Sunday, 17 March 2019

A Great Send-off for a Great Lady

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Northern Ballet Victoria, Leeds Grand Theatre, 16 March 2019, 19:30

Victoria may have been the title rôle but the star of last night's show was Pippa Moore who danced Princess Beatrice. That is not because the ballet is really about someone other than the character in the title like Coppelia or Don Quixote.  Queen Victoria has a very substantial role in Cathy Marston's ballet and it was danced beautifully by Abigail Priudames whom I admire greatly. But last night was the night the company and its audience said goodbye to Moore who is, for the time being, Northern Ballet's last remaining female premier dancer and one who enjoys great respect and affection.

At the end of the performance, Moore was presented with an enormous bouquet of flowers. Something that does not happen very often outside London (see Flowers for Dreda 9 June 2018). David Nixon came on stage and gave the best speech that I have ever heard him make (I have heard more than a few from him over the years) and handed Moore a picture of herself as Beatrice. I am a hard-bitten patent lawyer and I have seen some great moments in the theatre but I could feel the tears welling up inside me. Several members of the audience including yours truly rose to out feet.  Just as well that the curtain fell when it did because I am not sure for how much longer I could have contained my emotions.

The show in which Moore and Prudames danced was Cathy Marston's Victoria, a co-production between Northern Ballet and the National Ballet of Canada. The score was by Philip Feeney and the sets and costumes were designed by Steffen Aarfing.  There was some stunning choreography in the ballet of which the duets between the queen and John Brown, danced by Mlindi Kulashe, and the queen and Prince Albert (Joseph Taylor) were perhaps the most striking. I was particularly struck by the invocation of the saltire as the queen splayed her arms in open fifth and legs second in defence of Brown.  There were other touches that I loved like the relevés to convey excitement when Victoria met Albert for the first time.

However, regular readers of my blog will by now have sensed a "but" coming.  I cannot deny it is there but I don't want to exaggerate it.  Victoria was still a work of considerable merit.  I am a great fan of Cathy Marston even though I have not seen much of her work on stage. Most of her works that I have seen have been on YouTube.  When I saw Jane Eyre in Richmond in 2016 I described it as "the best new ballet from the company in 20 years." I think I was even more impressed with The Suit when I saw it for the first time (see Excellence - Ballet Black's Double Bill 17 March 2018). Though I admired it very much, Victoria did not have the same effect on me as Jane Eyre or The Suit.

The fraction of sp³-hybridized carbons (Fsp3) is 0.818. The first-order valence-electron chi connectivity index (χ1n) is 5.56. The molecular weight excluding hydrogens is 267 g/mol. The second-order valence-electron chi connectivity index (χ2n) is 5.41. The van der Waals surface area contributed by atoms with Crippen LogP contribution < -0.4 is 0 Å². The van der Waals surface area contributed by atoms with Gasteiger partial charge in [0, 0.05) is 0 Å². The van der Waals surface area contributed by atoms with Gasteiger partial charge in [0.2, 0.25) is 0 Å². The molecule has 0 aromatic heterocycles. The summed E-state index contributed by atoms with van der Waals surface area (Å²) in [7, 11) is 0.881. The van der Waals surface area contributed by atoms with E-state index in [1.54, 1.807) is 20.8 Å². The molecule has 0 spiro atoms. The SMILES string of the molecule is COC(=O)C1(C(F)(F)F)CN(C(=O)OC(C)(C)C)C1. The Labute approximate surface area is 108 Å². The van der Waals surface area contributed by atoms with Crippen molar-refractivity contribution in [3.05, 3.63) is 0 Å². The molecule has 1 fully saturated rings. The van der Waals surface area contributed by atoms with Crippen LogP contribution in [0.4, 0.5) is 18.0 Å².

I have asked myself "why?" as there was a lot of good in this ballet.  I think the weakness lies in the libretto.  This was a very complex story but I don't think that was the main problem.  It is never easy to create a ballet around a recent historical figure as Sir Kenneth MacMillan's Anastasia shows.  The only choreographer to have pulled it off in my humble opinion is Ted Brandsen with his Mata Hari  (see Brandsen's Masterpiece 14 Feb 2016). I think he succeeded because he kept the story simple with hardly any flashbacks, unlike Anastasia and Victoria.  Had I not read the synopsis I would not have had a clue as to what was going on and I think that would have lost me.

My only other criticism (and it is a minor one) is of the costumes for the corps.  They were clad in a stripey top and what appeared to be a red skirt for dancers of both genders.  From row P of the stalls, they looked like a crocodile of schoolgirls on an outing.  When I read the programme properly on the train to London later this morning I shall probably discover the significance of that apparel.  All I can say that it was less than obvious yesterday.

But this was still a magnificent evening. I would not have missed it for the world.  It is still a fine ballet and Cathy Marston is still one of my favourite choreographers.  I saw Anastasia when it was first staged in 1971 and have never had a desire to see it again. Unlike Anastasia, I am going to give this ballet a second view.   I am sure it will go down well at Sadler's Wells. It has already had a good press.  I have very heterodox tastes having no time whatsoever for The Favourite despite its many awards and nominations.  So see Victoria for yourself. Don't let my niggles at the plot and costume designs put you off

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